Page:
Greenhouse grown peppers are available year round, but summer is when peppers are really in season. I picked up a bushel load of colorful hot and sweet peppers at a market last week, and some of them turned into this item which is great for bento.
It couldn’t be easier to make, but does take a little time. A mixture of mildly hot chili peppers and sweet peppers are briefly stir fried in sesame oil, then simmered for about half an hour or more. The peppers are falling-apart soft, spicy, sweet and salty. It’s great to tuck into the corner of a bento box, and, well drained of the cooking liquid, also makes a great and unusual filling for onigiri (rice balls).
My grandmother used to make this kind of ‘cooked to death’ or until very limp (kuta-kuta ni) vegetable dish quite a bit. It’s a great way to reduce a big pile of vegetables to a manageable eating amount. This method works well with green beans too. I think it’s rather similar to the way some vegetables such as greens are cooked for a long time in American Southern cooking. I’m no nutrionist, but you do eat all of the ‘cooking liquor’ alongside the vegetables, so nutrition loss may not be so bad, though raw-food advocates may shudder.
The key here is the selection of peppers. The spicy chili pepppers should only be mildly spicy. In Japan you would use shishito peppers. Here I used a variety from Italy that I’m not sure of the variety name of, but it is similarly thin-walled and mild enough not to burn my mouth. Jalapeños or anchos might be good choices too. For the sweet peppers, I used the long red peppers that are called banana peppers, Hungarian peppers or paprikas, depending on who is selling them and where.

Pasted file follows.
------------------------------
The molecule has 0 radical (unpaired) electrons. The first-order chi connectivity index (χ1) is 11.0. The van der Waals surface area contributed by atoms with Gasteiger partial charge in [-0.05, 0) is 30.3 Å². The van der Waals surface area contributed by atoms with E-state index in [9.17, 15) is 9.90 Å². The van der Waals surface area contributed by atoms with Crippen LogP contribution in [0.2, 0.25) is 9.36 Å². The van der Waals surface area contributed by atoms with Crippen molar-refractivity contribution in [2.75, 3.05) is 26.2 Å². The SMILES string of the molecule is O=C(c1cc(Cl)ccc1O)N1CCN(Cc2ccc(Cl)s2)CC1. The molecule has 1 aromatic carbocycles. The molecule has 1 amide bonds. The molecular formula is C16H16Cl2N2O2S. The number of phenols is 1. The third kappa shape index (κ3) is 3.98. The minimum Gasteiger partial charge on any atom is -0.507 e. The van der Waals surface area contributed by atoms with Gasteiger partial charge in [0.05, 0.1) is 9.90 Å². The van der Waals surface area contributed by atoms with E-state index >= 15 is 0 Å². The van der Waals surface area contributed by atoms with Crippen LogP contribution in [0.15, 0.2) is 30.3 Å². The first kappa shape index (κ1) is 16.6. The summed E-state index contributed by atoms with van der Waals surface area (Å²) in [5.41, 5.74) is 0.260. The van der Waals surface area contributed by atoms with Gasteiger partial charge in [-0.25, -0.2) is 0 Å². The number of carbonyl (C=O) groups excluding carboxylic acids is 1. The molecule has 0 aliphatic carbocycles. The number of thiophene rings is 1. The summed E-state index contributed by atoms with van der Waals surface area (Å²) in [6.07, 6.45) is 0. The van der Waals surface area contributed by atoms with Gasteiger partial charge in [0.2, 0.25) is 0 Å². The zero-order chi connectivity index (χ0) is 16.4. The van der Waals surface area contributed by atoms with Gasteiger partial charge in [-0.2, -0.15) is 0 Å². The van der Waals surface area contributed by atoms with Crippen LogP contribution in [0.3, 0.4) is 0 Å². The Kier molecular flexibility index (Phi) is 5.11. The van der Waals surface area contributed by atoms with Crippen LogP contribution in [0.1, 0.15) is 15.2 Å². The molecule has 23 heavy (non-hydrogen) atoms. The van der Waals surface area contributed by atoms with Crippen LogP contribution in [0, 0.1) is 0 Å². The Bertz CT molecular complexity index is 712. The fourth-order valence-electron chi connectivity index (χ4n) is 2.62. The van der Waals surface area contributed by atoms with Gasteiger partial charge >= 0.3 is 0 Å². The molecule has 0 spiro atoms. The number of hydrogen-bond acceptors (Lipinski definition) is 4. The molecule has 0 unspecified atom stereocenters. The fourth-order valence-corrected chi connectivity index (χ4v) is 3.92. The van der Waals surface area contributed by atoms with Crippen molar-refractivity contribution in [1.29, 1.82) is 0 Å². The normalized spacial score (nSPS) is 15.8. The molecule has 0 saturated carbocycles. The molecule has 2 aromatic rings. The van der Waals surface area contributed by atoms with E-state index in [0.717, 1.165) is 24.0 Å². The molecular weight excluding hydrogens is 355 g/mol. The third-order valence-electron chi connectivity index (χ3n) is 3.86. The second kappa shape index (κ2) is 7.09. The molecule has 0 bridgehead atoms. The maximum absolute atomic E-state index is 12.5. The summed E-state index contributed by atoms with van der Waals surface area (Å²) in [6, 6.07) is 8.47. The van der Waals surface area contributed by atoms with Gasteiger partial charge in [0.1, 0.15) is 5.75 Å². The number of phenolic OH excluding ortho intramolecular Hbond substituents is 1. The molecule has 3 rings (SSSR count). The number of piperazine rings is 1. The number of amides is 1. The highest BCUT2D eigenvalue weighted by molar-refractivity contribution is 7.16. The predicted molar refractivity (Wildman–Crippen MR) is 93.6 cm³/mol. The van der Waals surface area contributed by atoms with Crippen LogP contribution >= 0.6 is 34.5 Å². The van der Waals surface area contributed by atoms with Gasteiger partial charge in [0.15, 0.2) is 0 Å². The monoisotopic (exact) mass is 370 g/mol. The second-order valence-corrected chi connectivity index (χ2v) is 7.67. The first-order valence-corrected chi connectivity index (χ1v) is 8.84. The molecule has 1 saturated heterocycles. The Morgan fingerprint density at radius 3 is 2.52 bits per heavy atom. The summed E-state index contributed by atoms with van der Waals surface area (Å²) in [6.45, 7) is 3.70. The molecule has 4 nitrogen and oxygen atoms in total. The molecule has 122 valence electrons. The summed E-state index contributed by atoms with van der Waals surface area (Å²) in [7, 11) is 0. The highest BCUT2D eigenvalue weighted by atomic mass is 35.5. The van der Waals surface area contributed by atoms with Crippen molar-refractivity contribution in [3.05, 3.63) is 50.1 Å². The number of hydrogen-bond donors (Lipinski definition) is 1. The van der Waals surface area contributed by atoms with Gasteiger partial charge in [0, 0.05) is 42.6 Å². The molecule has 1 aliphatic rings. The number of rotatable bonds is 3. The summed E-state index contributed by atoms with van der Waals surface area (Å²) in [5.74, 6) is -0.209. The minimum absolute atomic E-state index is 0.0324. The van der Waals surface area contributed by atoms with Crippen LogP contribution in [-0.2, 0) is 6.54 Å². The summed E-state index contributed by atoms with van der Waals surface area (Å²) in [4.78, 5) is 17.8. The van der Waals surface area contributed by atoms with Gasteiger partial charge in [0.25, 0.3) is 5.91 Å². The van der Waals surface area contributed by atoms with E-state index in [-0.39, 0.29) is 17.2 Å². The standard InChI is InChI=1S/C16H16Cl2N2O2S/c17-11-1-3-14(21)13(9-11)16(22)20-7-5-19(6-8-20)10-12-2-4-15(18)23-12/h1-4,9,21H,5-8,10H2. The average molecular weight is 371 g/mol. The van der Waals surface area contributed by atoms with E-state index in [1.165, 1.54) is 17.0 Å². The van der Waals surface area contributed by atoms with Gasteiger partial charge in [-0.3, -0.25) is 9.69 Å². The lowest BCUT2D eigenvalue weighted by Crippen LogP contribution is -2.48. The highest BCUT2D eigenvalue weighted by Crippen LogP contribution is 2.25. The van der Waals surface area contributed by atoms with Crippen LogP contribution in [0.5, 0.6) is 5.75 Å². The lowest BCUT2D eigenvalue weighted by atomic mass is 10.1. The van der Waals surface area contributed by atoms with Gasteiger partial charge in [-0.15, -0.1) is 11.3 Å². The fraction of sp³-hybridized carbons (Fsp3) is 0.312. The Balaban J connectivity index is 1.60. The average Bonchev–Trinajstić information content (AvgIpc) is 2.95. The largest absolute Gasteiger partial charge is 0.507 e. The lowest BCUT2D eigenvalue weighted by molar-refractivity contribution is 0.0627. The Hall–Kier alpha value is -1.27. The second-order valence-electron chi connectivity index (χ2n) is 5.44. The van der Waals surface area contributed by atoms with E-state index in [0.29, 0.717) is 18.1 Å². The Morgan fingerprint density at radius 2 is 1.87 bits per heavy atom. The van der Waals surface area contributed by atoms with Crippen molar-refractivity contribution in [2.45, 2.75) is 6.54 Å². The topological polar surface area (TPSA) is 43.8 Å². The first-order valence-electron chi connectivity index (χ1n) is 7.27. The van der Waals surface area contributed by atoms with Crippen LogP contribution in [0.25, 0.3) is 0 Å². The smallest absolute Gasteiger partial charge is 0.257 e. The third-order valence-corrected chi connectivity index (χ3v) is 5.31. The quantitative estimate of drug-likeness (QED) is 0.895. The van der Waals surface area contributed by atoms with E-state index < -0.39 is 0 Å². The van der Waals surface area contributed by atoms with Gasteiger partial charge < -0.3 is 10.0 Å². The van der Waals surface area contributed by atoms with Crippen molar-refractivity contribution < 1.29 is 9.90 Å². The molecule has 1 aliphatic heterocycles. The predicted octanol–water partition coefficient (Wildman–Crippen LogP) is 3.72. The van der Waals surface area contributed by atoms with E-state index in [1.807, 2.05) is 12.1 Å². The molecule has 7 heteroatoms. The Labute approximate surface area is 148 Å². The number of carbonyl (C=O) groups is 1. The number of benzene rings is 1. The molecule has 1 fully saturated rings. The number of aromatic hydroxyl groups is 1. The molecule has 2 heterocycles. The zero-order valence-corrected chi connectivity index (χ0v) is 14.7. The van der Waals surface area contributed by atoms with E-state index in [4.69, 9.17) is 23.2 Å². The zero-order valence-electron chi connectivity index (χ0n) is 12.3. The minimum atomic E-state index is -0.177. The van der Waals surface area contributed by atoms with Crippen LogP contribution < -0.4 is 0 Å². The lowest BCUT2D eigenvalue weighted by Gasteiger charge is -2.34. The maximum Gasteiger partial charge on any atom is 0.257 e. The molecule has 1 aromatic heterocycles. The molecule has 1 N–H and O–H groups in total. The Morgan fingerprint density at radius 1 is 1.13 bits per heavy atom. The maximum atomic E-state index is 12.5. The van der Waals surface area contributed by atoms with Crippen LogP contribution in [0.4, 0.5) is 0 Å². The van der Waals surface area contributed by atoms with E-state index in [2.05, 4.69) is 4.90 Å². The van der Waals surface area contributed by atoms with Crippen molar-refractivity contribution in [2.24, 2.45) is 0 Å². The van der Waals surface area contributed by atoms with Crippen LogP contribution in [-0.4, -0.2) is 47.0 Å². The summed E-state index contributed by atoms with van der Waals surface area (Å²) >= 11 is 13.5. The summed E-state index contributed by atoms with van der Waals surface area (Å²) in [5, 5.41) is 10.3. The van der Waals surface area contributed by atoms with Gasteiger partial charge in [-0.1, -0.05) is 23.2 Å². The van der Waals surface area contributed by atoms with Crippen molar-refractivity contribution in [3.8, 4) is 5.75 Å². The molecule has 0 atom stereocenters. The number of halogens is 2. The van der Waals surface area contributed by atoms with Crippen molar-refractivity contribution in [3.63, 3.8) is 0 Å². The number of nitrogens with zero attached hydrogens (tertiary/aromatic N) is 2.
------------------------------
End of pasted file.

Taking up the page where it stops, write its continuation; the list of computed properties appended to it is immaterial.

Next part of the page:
De-seed the peppers. Cut the small chili peppers in to 3 to 4 pieces, and the sweet red peppers into pieces of about the same size. Chop the garlic clove finely.
Heat up a pan with the sesame oil. Add the garlic, and follow with the peppers. Sauté for a few minutes, then add just enough water to barely cover, and the seasoning. Bring up to a boil, then lower the heat to a simmer, and cook until the liquid is reduced to less than half. Take out the pepper pieces, and continue to reduce the cooking liquid until almost gone and syrupy. Add the peppers back, and continue simmering until the liquid is just about gone.
This keeps in the refrigerator for about a week. Use sparingly as a secondary vegetable in bento boxes, as an onigiri filling (drain off the liquid to prevent seeping), mixed with other vegetables or meat or tofu, in sandwiches, mixed with noodles, and more.
Sweet Pepper and Onion Confit  is similar, but different!